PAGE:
Drought has been effective in the Panama Canal, one of the world's most important canals that accelerates maritime traffic by connecting the Atlantic Ocean to the Pacific Ocean.
Drought continues to be effective in extreme natural events seen with the climate crisis. While the decrease in the yields of agricultural products due to drought in the world is hit by basic needs on the one hand, the decrease in water levels also creates malfunctions in the systems at important transit points, straining the logistics and supply chain.
In the Panama Canal, where the water level dropped due to drought, more than 200 ships were on hold due to problems in the systems and traffic was created.
An unprecedented drought has hit the Panama Canal, restricting heavy cargoes and prolonging delays. The climate crisis, which the world has been talking about a lot lately and on which various new investments have been made, has started to show its effects negatively in the global trade market.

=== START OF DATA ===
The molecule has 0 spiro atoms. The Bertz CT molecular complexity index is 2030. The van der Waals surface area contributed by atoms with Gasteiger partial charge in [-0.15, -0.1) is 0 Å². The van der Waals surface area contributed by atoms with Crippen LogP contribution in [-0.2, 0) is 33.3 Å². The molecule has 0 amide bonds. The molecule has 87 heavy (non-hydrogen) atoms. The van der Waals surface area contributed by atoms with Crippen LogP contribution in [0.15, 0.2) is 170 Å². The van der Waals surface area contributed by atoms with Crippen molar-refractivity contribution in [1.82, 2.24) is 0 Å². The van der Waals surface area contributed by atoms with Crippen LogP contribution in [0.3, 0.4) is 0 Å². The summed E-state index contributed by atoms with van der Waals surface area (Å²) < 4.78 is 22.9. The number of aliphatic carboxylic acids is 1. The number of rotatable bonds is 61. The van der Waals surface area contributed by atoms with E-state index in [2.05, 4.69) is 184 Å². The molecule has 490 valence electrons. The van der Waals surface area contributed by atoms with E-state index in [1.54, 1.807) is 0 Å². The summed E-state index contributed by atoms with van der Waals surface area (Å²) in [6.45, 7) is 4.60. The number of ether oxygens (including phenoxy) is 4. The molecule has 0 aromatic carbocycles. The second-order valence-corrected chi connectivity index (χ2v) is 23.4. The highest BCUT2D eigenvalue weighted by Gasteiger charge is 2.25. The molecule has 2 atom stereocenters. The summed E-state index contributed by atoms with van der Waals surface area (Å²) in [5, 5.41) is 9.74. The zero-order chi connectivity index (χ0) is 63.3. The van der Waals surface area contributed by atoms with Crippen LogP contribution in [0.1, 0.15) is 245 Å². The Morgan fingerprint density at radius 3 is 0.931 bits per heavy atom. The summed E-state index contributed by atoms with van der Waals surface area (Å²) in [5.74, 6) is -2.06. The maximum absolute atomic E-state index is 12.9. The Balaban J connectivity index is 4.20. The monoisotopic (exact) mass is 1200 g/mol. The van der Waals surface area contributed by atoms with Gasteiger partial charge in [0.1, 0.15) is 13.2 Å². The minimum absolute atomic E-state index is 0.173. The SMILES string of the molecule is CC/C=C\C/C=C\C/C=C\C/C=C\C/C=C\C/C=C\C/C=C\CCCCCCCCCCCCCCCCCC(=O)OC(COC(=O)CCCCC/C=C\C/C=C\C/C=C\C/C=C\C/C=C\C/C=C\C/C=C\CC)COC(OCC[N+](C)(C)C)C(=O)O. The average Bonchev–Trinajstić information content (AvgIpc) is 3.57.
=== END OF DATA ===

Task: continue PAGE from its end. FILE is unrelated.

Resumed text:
It has caused unprecedentedly long waiting times for freighters.
Ship flows to the US east coast from east to west have not yet been disrupted, but shippers are facing increasing challenges and anxiety is growing.
The Canal Authority has reduced ship transits from an average of 36 per day to 32, while the limitation on the 80-kilometer waterway comes as the water level drops due to a decrease in rainfall.
The problem in the Panama Canal, one of the most widely used trade routes in the world, has led to the search for alternative routes, while in recent years a ship got stuck in the canal, causing problems in world trade.
Experts say that if the rains do not increase, ship passage may become more restricted.
Restrictions in the canal, which is the transit route for 6 percent of world trade, may cause delays in supply and lead to a rise in prices.